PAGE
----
The Casket of Brass
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by Deborah J. Ross, Deborah Wheeler
Description: Maridah was a scholar in Samarkhand, but she was also heir to the throne of Khazarand, so she returned to Khazarand when her grandmother, the current Princess of Khazarand, was near death. Her grandmother told her to take the contents of the brass casket and guard them, for if they fell into her uncle's hands, he would use them to put his daughter Hadidjah on the throne in Maridah's stead. So Maridah took the items, little knowing what they would teach her.
eBook Publisher: Marion Zimmer Bradley Literary Works Trust, 2009 Sword
eBookwise Release Date: March 2011
1 Reader Ratings:
Available eBook Formats: OEBFF Format (IMP) [39 KB]
Reading time: 21-30 min.
All Other formats: Printing DISABLED, Read-aloud DISABLED
A breathless spring twilight crept across the palace on the hill. Even the twin rivers that nourished Kharazand, City of a Thousand Gardens, flowed gently, imbued with an eerie, somber calm. The twin domes of the royal palace glimmered in shades of pearl and silver.
Hoofbeats fractured the approaching night. Iron sparked on paving stones. Five riders raced from the city gates toward the palace. The leading horse shone like marble, its tail a river of cloud. Its rider was small and wiry beneath a flowing hooded cloak. Four stouter animals followed. They pounded up the tree-lined avenue beside the long, slender mirrored pools. Guards barred their path, scimitars drawn. At the sight of the lead rider, they bowed and stepped back.
The riders clattered to a halt before the formal entrance to the palace, spiral columns framing marble stairs. The lead rider jumped lightly to the ground. Grooms and servants, a dozen at least, rushed forward. The rider shoved back the hood of the cloak, revealing a woman's delicate features, tilted eyes beneath sweeping brows set in honey-gold skin. Her blue-black hair had been twisted into a simple knot, and over her riding trousers, she wore a scholar's robe of thick undyed cotton. Her sole weapon was a dagger at her belt.
She handed the reins of the gray horse to the head groom. "Give the horses a little water now, but only a few sips." Her voice was throaty with the strain of a long, exhausting ride. "Then walk them until they're dry."
The young woman rushed up the stairs, her escort at her heels. Her riding boots rang on the smooth stone of the stairs. She burst through the elaborately-carved double doors before the attendants could open them for her. The senior steward rushed forward, trailing a handful of assistants. She remembered him, an honest man of merit and industry. In the years of her absence, his beard had gone white and wispy, and the body beneath the modestly ornamented robe was gaunt with age.
"My grandmother?" she cut him off, not slacking her pace.
The steward raised his hands in reassurance. "Still alive, by the grace of the Infinite. Her physician tends her even now. Your uncle, the Most Wise Regent, has been apprized of your return and has bidden me to-"
His voice faltered as she glared at him.
"-to bring you to him," the steward finished uncertainly. "If it is your pleasure."
"It is my pleasure," she repeated the phrase, but without any malice, for the steward could not be blamed for the situation or her own temper, "to see my grandmother while I still can."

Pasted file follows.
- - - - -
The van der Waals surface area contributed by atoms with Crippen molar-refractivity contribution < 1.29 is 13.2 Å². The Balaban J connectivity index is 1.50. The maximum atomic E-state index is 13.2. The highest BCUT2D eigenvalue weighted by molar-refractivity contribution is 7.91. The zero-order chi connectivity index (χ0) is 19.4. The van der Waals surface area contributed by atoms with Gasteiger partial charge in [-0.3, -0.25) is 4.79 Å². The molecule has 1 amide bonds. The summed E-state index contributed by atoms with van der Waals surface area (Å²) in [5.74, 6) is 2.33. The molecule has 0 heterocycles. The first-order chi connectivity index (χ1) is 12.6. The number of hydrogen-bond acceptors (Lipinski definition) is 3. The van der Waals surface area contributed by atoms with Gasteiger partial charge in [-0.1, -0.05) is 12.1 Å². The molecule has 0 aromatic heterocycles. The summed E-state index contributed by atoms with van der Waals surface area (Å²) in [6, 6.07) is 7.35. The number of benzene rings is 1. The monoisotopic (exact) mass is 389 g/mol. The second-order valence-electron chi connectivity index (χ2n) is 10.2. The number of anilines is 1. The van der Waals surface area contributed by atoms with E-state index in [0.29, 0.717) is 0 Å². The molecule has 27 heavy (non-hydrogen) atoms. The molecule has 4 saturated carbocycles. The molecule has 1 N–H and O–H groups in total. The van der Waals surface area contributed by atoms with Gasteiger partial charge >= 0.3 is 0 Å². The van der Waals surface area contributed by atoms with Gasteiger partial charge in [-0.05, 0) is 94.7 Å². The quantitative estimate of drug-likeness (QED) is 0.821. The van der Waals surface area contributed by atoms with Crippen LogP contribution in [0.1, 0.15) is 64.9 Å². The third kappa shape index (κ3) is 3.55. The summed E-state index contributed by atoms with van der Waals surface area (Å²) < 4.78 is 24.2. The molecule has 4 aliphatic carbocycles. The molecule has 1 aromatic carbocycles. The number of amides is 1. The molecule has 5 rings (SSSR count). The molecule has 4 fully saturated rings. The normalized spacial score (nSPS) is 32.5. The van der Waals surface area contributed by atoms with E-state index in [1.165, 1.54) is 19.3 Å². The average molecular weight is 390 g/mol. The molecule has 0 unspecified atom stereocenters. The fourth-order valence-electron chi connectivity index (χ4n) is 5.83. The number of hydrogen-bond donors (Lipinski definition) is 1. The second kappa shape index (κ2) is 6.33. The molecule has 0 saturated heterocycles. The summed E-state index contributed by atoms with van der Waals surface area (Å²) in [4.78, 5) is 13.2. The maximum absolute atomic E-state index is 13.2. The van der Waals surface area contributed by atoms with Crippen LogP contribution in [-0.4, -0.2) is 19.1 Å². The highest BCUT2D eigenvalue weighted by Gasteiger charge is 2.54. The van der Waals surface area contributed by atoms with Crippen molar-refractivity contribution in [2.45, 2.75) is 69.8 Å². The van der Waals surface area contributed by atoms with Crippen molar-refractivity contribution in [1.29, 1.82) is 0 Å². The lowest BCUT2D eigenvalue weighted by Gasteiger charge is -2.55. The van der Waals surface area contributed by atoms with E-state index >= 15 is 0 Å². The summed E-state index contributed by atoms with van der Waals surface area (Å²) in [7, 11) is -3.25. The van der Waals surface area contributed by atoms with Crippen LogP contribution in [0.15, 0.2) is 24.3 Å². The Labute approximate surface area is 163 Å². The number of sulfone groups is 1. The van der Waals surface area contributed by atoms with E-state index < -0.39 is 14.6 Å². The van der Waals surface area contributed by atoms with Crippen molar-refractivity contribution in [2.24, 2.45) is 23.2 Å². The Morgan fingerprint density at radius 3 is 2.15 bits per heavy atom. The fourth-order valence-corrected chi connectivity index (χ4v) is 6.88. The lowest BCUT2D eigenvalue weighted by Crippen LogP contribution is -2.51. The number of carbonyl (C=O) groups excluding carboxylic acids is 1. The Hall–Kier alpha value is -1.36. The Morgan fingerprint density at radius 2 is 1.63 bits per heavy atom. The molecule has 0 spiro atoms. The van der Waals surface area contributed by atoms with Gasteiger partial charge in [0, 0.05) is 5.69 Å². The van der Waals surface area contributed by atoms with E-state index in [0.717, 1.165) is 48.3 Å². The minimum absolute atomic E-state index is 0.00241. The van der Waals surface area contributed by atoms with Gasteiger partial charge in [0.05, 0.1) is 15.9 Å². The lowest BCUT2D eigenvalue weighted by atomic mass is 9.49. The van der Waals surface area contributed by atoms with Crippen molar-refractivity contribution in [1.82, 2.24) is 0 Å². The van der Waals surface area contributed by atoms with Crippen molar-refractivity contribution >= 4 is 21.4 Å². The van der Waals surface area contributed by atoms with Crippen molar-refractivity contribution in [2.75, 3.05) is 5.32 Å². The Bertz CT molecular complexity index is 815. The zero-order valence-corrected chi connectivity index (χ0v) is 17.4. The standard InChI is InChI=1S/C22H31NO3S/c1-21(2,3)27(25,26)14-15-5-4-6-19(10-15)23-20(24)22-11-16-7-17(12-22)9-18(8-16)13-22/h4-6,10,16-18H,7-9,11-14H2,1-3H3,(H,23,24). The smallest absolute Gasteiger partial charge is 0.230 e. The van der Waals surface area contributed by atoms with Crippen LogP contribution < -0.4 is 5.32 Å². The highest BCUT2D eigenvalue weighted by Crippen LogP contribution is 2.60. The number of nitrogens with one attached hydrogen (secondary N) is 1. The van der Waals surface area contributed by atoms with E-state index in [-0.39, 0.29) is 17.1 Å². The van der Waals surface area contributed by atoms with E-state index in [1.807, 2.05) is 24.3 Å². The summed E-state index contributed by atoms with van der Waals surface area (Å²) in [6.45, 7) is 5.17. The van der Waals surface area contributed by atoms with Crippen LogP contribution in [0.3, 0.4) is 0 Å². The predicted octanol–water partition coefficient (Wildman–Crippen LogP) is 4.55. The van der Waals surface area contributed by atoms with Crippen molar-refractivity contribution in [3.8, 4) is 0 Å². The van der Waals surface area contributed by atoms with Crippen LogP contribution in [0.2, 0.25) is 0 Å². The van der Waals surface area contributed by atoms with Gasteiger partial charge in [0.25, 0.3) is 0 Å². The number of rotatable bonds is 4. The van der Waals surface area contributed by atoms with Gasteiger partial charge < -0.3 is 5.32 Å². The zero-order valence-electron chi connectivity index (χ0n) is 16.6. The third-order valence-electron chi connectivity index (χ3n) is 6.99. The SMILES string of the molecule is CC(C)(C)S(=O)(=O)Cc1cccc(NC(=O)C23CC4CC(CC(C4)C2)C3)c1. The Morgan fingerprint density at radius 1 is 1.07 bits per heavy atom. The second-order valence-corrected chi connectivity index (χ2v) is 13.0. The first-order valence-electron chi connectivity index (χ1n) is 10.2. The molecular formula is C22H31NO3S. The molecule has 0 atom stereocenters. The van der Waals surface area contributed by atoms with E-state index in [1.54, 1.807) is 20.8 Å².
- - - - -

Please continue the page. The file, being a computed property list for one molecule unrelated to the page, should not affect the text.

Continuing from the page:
The steward's reply was cut short by the arrival of a second young woman, this one dressed in a sleeveless vest encrusted with pearls and rubies, and loose trousers of crimson silk gathered around her delicate ankles. Strings of tiny silver bells chimed from her wrists and earlobes. Veils fluttered from the elaborate curls on top of her head. She glided along the carpeted hall, and half a dozen ladies, dressed in more subdued colors, followed a pace behind.
"Maridah!" the young woman exclaimed. "You've returned! So suddenly! And without sending word so that a proper reception might be prepared for you!"
Maridah forced herself to stand still long enough to greet her cousin. They bowed and kissed each another's palms, according to custom.
"Hadidjah, I am pleased to see you," Maridah said, "but I cannot linger. Grandmother-"
Hadidjah's eyes, a beautiful hazel that contrasted with her golden skin, betrayed no alarm. "She is not well, but her health has never been good since you left us for Samarkhand. You need not have interrupted your studies to rush home so precipitously."
She touched Maridah's cheek with one hand, her fingertips scented with rosewater and cloves. "I cannot say I am sorry. How I have missed you! Come now, you must bathe and put on something decent. Then I will take you to my father so that he may set your mind at rest. Tomorrow, we will feast in your honor."
Maridah wavered on her feet. Her muscles ached and her stomach had long since hardened into a knot of hunger. She saw herself reflected in her cousin's eyes, unkempt and filthy. Doubtless, she smelled of horse and sweat. She could not possibly appear in court with her hair in such disarray, wearing the same shapeless robe of the most lowly student.
She shook her head to clear her senses. Had her years of study, in a community where ideas meant more than titles or wealth, meant so little that she would throw all away at a word? She would remain as she was, dirty boots and all.
"You may not be concerned about Grandmother's health," she said with more harshness than she intended, "but I will not rest until I see her for myself." Freeing herself from her cousin's grasp, she pivoted to go.
"But - but my father-" Hadidjah stammered. "He expects to see you without delay!"
A sudden glint of mischief caught Maridah. Unfastening the clasp of her riding cloak, she tossed it to her cousin. "My uncle will have to be satisfied with that."
She did not stay to see Hadidjah's reaction.